Abstract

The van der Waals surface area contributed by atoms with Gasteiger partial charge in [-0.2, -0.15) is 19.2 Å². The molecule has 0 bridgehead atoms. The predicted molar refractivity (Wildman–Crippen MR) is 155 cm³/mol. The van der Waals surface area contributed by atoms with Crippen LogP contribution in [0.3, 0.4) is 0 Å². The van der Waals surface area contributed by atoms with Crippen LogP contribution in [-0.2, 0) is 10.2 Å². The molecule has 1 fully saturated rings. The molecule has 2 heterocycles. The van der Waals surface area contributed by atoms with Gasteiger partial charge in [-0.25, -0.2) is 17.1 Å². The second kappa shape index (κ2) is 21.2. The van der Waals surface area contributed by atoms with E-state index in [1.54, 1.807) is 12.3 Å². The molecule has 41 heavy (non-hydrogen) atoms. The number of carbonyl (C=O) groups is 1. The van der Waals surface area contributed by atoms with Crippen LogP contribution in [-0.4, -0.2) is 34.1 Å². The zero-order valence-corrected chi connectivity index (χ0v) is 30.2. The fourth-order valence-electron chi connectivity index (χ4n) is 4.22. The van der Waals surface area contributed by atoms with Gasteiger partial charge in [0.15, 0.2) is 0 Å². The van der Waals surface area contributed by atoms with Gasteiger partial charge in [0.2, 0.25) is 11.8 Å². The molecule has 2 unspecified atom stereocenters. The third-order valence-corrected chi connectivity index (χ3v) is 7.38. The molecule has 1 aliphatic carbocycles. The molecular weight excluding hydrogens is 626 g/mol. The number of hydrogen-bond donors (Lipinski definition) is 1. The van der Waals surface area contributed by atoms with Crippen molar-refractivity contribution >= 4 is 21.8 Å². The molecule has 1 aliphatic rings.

A paleomagnetic study of the Upper Jurassic Morrison Formation in the Front Range of central Colorado yields high-unblocking-temperature, dual-polarity magnetizations. With respect to known paleohorizontal, the inclinations (absolute mean = 57.3°, 95% confidence interval = 52.3° to 63.1°, N = 8 sites) pass tilt and reversal tests, whereas the dispersion in declinations can be attributed to apparent or real tectonic rotations and sedimentary processes. The site-centered colatitudinal locus of possible Front Range Morrison poles partially overlaps the "upper" pole, but it excludes the "lower" pole from the Morrison Formation on the Colorado Plateau as well as the 151 Ma Glance conglomerate pole from the Basin and Range province of southeastern Arizona. We offer various explanations for these disparities and suggest an alternative model of Late Jurassic North American apparent polar wander through ∼70°N which is supported by Late Jurassic European poles (with positive stability tests) transferred to North American coordinates.

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